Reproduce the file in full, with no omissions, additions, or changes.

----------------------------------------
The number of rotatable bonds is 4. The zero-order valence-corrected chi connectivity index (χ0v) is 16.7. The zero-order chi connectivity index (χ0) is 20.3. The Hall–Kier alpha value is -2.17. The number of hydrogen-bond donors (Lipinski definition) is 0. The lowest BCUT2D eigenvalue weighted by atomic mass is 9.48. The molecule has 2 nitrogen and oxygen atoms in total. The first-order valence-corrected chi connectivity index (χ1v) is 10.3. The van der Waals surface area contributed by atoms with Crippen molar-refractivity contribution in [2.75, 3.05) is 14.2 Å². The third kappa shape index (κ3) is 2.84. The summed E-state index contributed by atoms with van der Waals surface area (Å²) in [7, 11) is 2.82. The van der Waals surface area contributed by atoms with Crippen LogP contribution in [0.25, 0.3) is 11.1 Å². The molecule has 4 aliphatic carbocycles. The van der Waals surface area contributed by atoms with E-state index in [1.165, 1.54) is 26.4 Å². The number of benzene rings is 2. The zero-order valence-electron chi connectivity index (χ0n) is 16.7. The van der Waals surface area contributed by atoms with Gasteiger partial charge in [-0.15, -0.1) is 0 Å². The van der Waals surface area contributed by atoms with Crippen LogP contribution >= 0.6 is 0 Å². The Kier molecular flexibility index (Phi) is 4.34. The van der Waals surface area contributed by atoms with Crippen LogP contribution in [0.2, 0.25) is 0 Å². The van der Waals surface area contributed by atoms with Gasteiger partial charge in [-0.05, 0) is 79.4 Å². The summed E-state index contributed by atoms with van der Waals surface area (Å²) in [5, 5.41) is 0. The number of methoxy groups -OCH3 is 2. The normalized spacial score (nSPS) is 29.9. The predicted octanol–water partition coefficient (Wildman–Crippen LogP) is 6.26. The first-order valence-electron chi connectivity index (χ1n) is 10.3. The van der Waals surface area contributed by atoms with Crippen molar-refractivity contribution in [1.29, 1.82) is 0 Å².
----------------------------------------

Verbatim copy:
The number of rotatable bonds is 4. The zero-order valence-corrected chi connectivity index (χ0v) is 16.7. The zero-order chi connectivity index (χ0) is 20.3. The Hall–Kier alpha value is -2.17. The number of hydrogen-bond donors (Lipinski definition) is 0. The lowest BCUT2D eigenvalue weighted by atomic mass is 9.48. The molecule has 2 nitrogen and oxygen atoms in total. The first-order valence-corrected chi connectivity index (χ1v) is 10.3. The van der Waals surface area contributed by atoms with Crippen molar-refractivity contribution in [2.75, 3.05) is 14.2 Å². The third kappa shape index (κ3) is 2.84. The summed E-state index contributed by atoms with van der Waals surface area (Å²) in [7, 11) is 2.82. The van der Waals surface area contributed by atoms with Crippen LogP contribution in [0.25, 0.3) is 11.1 Å². The molecule has 4 aliphatic carbocycles. The van der Waals surface area contributed by atoms with E-state index in [1.165, 1.54) is 26.4 Å². The number of benzene rings is 2. The zero-order valence-electron chi connectivity index (χ0n) is 16.7. The van der Waals surface area contributed by atoms with Gasteiger partial charge in [-0.15, -0.1) is 0 Å². The van der Waals surface area contributed by atoms with Crippen LogP contribution >= 0.6 is 0 Å². The Kier molecular flexibility index (Phi) is 4.34. The van der Waals surface area contributed by atoms with Crippen LogP contribution in [0.2, 0.25) is 0 Å². The van der Waals surface area contributed by atoms with Gasteiger partial charge in [-0.05, 0) is 79.4 Å². The summed E-state index contributed by atoms with van der Waals surface area (Å²) in [5, 5.41) is 0. The number of methoxy groups -OCH3 is 2. The normalized spacial score (nSPS) is 29.9. The predicted octanol–water partition coefficient (Wildman–Crippen LogP) is 6.26. The first-order valence-electron chi connectivity index (χ1n) is 10.3. The van der Waals surface area contributed by atoms with Crippen molar-refractivity contribution in [1.29, 1.82) is 0 Å².